From http://www.horsenomads.info… Sarmatians and Scynthians were like cousins as far as history goes, they arose in the foothills of the southern Ural Mountains during the 4th Century BC. They conquered the Sauromatians. The Sarmatians drove their Scythian kin from Ukraine sometime shortly before 200 BC. The Sarmatians were famous for their warrior women who inspired legends about the nomadic Amazons. They wore heavy armor and used lances as weapons. Their artwork was a more austere variation of the Scythian Animal Style. Around 200 ce, some Sarmatians served as auxiliary horse soldiers in the Roman Army.
The Scythians were the people who first raised the horse nomad culture to its fullest potential. They thundered out of central Asia about 750-700 bce and drove the horse-tribes of Cimmerian (Kimmerian) out of what is now the Ukraine. They ruled the Ukraine lands around700-200 bce. The best reconstruction of events historians and archaeologists are able to make is that the Scythians chased the Cimmerians south through the Caucasus into the Middle East. The Cimmerians found refuge in what is now Turkey, destroying the indigenous civilization of the Phrygians in the process.
This was the first example in history of the “chain reaction” paradigm that would play out multiple times on the steppe over the next several centuries. Subsequent to their pursuit of the Cimmerians, according to the ancient Greek writer Herodotus, the Scythians spent the next twenty-eight years in the Middle East. By modern reckoning, these twenty-eight years took place during the 7th Century bce. The Scythians spent their time in the Middle East generally raiding, plundering, and terrorizing the settled cultures they found there.
Scythians were led by King Partatua (also called Protothyes) during the first part of their time in the Middle East. Partatua married an Assyrian princess, a union producing his son and successor, King Madyes. The Scythians helped the Medes annihilate the Assyrian Empire in 612 BC. The Scythians carried on thriving commerce with Greek colonial settlements on the coast of the Black Sea. Apparently, some Scythians settled down in the southern Ukraine and the Crimea to grow enormous quantities of grain for sale to the Greeks. According to Herodotus, a group of people of mixed Greek and Scythian blood were called the Geloni, built a wooden city called Gelonus in the forested far northern margin of the Scythian realm. All the while their mastery over horses as an earlier horse tribe clan were never matched by any tribe except the Mongols.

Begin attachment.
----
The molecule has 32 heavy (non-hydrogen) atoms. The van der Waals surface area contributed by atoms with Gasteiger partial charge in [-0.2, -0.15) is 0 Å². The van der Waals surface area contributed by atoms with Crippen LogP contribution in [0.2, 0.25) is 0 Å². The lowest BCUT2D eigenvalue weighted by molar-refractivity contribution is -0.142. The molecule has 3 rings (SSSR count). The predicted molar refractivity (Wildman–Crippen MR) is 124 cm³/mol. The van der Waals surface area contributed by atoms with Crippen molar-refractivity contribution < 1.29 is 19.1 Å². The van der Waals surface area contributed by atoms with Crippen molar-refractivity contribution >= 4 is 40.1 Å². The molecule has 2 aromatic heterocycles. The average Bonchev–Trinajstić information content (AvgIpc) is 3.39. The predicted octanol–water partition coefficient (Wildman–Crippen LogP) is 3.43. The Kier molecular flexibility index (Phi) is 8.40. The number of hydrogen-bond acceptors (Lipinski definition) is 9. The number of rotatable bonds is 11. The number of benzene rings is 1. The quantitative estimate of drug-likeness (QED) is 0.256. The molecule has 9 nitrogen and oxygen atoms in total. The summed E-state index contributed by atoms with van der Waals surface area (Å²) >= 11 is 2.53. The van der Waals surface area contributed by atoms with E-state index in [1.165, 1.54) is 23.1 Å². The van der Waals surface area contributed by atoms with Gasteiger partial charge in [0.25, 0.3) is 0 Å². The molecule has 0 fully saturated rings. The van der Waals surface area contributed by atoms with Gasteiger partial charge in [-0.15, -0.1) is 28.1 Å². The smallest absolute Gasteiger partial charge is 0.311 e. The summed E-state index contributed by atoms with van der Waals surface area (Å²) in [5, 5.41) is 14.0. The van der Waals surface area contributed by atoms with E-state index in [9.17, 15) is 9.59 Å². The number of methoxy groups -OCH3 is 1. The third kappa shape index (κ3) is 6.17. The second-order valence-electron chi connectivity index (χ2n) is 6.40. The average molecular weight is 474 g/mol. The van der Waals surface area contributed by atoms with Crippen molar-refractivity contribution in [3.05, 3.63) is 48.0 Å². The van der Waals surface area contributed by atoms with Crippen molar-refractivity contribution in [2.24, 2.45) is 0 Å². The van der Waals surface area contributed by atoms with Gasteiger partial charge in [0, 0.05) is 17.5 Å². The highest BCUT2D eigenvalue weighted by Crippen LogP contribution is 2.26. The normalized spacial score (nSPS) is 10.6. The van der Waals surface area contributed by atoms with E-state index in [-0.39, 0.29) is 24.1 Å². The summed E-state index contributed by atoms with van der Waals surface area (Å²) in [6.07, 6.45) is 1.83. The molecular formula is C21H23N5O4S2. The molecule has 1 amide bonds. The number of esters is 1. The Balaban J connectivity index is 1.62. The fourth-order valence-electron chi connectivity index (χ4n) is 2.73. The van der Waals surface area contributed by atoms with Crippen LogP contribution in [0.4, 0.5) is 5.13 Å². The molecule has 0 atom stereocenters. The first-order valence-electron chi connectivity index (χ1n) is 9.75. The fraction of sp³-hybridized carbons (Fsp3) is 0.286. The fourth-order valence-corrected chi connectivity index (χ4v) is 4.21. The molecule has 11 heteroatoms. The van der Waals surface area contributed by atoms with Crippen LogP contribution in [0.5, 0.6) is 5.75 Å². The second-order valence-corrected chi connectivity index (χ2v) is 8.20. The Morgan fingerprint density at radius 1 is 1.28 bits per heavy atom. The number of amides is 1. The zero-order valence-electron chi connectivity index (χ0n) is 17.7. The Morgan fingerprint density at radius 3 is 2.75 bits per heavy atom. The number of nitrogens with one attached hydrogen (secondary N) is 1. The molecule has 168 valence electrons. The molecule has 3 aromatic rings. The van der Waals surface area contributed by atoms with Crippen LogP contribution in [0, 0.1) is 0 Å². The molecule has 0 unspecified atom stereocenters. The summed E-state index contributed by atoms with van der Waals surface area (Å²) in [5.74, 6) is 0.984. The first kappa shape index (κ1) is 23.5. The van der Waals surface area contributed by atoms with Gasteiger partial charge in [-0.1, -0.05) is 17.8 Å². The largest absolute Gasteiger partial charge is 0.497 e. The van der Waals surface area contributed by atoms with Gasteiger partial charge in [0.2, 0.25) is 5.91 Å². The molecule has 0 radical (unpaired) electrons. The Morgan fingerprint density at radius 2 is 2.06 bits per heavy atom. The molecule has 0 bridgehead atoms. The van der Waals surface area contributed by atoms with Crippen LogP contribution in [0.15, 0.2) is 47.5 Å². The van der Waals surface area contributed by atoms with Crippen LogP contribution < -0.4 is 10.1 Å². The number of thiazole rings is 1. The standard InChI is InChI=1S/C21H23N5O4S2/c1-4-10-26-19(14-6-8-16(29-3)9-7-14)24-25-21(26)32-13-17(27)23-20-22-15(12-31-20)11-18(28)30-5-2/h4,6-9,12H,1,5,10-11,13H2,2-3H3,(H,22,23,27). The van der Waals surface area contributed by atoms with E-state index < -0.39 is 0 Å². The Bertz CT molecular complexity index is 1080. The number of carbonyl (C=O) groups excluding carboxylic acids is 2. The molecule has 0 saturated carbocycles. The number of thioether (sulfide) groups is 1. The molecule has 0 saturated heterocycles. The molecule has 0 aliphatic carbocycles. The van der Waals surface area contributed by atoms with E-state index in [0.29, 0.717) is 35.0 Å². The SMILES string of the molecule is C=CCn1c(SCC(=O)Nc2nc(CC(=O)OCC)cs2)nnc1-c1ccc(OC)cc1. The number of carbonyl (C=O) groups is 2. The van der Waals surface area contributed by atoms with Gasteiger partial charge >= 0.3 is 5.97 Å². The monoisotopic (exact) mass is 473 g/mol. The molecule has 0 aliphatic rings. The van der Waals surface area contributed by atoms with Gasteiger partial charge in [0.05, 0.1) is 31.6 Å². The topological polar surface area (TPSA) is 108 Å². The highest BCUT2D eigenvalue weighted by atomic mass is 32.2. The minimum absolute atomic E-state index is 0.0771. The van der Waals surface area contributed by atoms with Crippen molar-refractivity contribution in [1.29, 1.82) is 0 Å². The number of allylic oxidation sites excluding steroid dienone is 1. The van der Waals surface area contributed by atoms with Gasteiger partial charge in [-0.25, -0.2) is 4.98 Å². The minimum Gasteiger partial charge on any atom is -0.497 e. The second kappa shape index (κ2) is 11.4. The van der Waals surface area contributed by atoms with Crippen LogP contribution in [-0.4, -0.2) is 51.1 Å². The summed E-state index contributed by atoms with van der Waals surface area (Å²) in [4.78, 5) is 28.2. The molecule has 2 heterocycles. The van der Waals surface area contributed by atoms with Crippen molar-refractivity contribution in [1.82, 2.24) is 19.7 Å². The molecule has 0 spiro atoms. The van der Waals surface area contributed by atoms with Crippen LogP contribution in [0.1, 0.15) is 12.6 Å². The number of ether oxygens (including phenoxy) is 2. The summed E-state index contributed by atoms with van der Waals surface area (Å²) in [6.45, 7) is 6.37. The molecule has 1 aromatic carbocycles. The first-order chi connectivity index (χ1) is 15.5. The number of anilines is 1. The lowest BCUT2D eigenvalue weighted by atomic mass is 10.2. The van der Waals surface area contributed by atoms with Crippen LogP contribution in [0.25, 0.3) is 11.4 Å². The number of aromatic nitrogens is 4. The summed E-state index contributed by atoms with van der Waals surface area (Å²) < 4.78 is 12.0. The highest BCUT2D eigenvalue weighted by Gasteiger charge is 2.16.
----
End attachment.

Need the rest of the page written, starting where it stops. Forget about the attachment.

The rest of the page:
Jabucilo was a winged horse belonging to Momcilo, a man of immense size and strength who possessed magical attributes. Momcilo carried a saber with eyes while upon Jabucilo. Folklore: Sarac was the wonder horse of Prince Marko Mrnjaveevic. He and his horse were inseparable. His companion and friend, Sarac was piebald and could talk. Legend has the Prince looking for a horse that could bear him. In order to test a steed, Marko would grab him by the tail and sling him over his shoulder.
One day Marko noticed a spotted piebald foal and he grabbed it by the tail, but could not move him at all. Marko bought and tamed the foal, naming him Sarac (after sara “dapple”). Sarac grew up into an extremely powerful horse. The horse could leap three spear-lengths high and four spear-lengths forward, which enabled Marko to pursue and capture the dangerous and elusive vila called Ravijojla.